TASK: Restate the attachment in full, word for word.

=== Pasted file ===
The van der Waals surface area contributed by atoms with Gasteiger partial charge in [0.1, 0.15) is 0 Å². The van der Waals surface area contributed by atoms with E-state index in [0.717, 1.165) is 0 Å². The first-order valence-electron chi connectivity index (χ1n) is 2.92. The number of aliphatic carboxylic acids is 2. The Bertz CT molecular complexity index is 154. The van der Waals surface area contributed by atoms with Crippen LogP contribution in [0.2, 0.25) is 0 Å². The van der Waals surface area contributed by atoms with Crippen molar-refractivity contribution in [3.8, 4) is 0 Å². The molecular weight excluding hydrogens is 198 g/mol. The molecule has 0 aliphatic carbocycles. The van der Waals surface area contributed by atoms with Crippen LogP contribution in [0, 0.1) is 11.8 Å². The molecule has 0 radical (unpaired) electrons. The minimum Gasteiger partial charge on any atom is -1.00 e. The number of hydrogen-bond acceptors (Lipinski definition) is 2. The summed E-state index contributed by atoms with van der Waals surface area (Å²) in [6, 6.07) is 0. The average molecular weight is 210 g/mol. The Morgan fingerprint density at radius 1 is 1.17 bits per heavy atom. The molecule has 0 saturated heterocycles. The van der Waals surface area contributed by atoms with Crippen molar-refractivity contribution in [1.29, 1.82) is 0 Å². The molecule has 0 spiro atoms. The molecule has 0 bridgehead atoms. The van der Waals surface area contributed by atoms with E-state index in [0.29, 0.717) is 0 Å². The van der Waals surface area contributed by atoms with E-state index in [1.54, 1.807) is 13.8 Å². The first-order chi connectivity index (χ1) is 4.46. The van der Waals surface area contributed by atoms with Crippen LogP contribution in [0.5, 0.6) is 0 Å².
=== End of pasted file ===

The van der Waals surface area contributed by atoms with Gasteiger partial charge in [0.1, 0.15) is 0 Å². The van der Waals surface area contributed by atoms with E-state index in [0.717, 1.165) is 0 Å². The first-order valence-electron chi connectivity index (χ1n) is 2.92. The number of aliphatic carboxylic acids is 2. The Bertz CT molecular complexity index is 154. The van der Waals surface area contributed by atoms with Crippen LogP contribution in [0.2, 0.25) is 0 Å². The van der Waals surface area contributed by atoms with Crippen molar-refractivity contribution in [3.8, 4) is 0 Å². The molecular weight excluding hydrogens is 198 g/mol. The molecule has 0 aliphatic carbocycles. The van der Waals surface area contributed by atoms with Crippen LogP contribution in [0, 0.1) is 11.8 Å². The molecule has 0 radical (unpaired) electrons. The minimum Gasteiger partial charge on any atom is -1.00 e. The number of hydrogen-bond acceptors (Lipinski definition) is 2. The summed E-state index contributed by atoms with van der Waals surface area (Å²) in [6, 6.07) is 0. The average molecular weight is 210 g/mol. The Morgan fingerprint density at radius 1 is 1.17 bits per heavy atom. The molecule has 0 saturated heterocycles. The van der Waals surface area contributed by atoms with Crippen molar-refractivity contribution in [1.29, 1.82) is 0 Å². The molecule has 0 spiro atoms. The molecule has 0 bridgehead atoms. The van der Waals surface area contributed by atoms with E-state index in [0.29, 0.717) is 0 Å². The van der Waals surface area contributed by atoms with E-state index in [1.54, 1.807) is 13.8 Å². The first-order chi connectivity index (χ1) is 4.46. The van der Waals surface area contributed by atoms with Crippen LogP contribution in [0.5, 0.6) is 0 Å².